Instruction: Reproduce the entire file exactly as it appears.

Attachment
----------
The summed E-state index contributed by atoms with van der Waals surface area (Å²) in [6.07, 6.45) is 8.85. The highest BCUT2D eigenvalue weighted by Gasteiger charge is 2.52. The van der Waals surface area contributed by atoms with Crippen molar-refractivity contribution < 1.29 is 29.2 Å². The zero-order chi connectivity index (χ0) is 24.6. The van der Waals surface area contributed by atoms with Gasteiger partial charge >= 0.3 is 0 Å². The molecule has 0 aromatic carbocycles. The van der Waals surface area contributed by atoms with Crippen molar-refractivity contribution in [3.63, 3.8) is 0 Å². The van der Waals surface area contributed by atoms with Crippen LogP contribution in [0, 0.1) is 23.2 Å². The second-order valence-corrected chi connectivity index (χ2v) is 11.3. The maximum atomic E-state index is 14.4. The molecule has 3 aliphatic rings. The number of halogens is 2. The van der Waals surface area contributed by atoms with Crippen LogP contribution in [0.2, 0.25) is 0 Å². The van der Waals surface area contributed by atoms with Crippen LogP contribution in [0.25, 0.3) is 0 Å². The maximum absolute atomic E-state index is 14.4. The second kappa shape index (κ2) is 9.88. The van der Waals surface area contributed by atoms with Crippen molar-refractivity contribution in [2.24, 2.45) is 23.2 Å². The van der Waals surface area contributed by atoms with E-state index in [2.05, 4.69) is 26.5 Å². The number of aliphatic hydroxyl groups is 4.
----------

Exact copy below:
The summed E-state index contributed by atoms with van der Waals surface area (Å²) in [6.07, 6.45) is 8.85. The highest BCUT2D eigenvalue weighted by Gasteiger charge is 2.52. The van der Waals surface area contributed by atoms with Crippen molar-refractivity contribution < 1.29 is 29.2 Å². The zero-order chi connectivity index (χ0) is 24.6. The van der Waals surface area contributed by atoms with Gasteiger partial charge >= 0.3 is 0 Å². The molecule has 0 aromatic carbocycles. The van der Waals surface area contributed by atoms with Crippen molar-refractivity contribution in [3.63, 3.8) is 0 Å². The van der Waals surface area contributed by atoms with Crippen LogP contribution in [0, 0.1) is 23.2 Å². The second-order valence-corrected chi connectivity index (χ2v) is 11.3. The maximum atomic E-state index is 14.4. The molecule has 3 aliphatic rings. The number of halogens is 2. The van der Waals surface area contributed by atoms with Crippen LogP contribution in [0.2, 0.25) is 0 Å². The van der Waals surface area contributed by atoms with Crippen LogP contribution in [0.25, 0.3) is 0 Å². The maximum absolute atomic E-state index is 14.4. The second kappa shape index (κ2) is 9.88. The van der Waals surface area contributed by atoms with Crippen molar-refractivity contribution in [2.24, 2.45) is 23.2 Å². The van der Waals surface area contributed by atoms with E-state index in [2.05, 4.69) is 26.5 Å². The number of aliphatic hydroxyl groups is 4.